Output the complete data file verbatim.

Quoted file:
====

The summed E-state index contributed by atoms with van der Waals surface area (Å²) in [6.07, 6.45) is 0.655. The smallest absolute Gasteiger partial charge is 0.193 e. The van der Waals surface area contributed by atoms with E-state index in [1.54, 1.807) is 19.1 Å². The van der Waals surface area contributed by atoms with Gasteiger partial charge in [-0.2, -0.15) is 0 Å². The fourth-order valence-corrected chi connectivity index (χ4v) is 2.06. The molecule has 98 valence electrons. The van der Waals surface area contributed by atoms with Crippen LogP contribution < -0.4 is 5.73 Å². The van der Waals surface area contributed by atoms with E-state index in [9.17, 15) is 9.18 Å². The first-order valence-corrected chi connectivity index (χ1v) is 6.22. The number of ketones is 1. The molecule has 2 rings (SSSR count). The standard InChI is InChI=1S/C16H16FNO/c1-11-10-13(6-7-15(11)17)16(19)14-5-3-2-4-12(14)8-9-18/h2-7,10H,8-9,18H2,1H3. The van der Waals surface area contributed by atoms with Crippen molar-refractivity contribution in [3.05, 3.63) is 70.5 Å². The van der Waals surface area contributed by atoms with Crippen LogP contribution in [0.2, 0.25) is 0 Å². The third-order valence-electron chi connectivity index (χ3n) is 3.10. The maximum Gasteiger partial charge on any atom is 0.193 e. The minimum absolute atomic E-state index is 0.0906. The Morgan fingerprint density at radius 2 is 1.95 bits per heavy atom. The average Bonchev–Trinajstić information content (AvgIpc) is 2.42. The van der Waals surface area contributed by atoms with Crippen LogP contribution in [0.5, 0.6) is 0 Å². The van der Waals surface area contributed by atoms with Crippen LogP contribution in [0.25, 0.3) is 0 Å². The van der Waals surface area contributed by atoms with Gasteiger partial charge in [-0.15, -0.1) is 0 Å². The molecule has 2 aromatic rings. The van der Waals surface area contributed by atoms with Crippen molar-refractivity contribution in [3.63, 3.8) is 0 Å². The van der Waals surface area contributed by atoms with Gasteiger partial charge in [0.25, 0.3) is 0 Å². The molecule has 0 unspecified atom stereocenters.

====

The summed E-state index contributed by atoms with van der Waals surface area (Å²) in [6.07, 6.45) is 0.655. The smallest absolute Gasteiger partial charge is 0.193 e. The van der Waals surface area contributed by atoms with E-state index in [1.54, 1.807) is 19.1 Å². The van der Waals surface area contributed by atoms with Gasteiger partial charge in [-0.2, -0.15) is 0 Å². The fourth-order valence-corrected chi connectivity index (χ4v) is 2.06. The molecule has 98 valence electrons. The van der Waals surface area contributed by atoms with Crippen LogP contribution < -0.4 is 5.73 Å². The van der Waals surface area contributed by atoms with E-state index in [9.17, 15) is 9.18 Å². The first-order valence-corrected chi connectivity index (χ1v) is 6.22. The number of ketones is 1. The molecule has 2 rings (SSSR count). The standard InChI is InChI=1S/C16H16FNO/c1-11-10-13(6-7-15(11)17)16(19)14-5-3-2-4-12(14)8-9-18/h2-7,10H,8-9,18H2,1H3. The van der Waals surface area contributed by atoms with Crippen molar-refractivity contribution in [3.05, 3.63) is 70.5 Å². The van der Waals surface area contributed by atoms with Crippen LogP contribution in [0.2, 0.25) is 0 Å². The third-order valence-electron chi connectivity index (χ3n) is 3.10. The maximum Gasteiger partial charge on any atom is 0.193 e. The minimum absolute atomic E-state index is 0.0906. The Morgan fingerprint density at radius 2 is 1.95 bits per heavy atom. The average Bonchev–Trinajstić information content (AvgIpc) is 2.42. The van der Waals surface area contributed by atoms with Crippen LogP contribution in [0.5, 0.6) is 0 Å². The van der Waals surface area contributed by atoms with Crippen LogP contribution in [0.25, 0.3) is 0 Å². The van der Waals surface area contributed by atoms with Gasteiger partial charge in [-0.15, -0.1) is 0 Å². The molecule has 2 aromatic rings. The van der Waals surface area contributed by atoms with Crippen molar-refractivity contribution in [3.63, 3.8) is 0 Å². The van der Waals surface area contributed by atoms with Gasteiger partial charge in [0.25, 0.3) is 0 Å². The molecule has 0 unspecified atom stereocenters.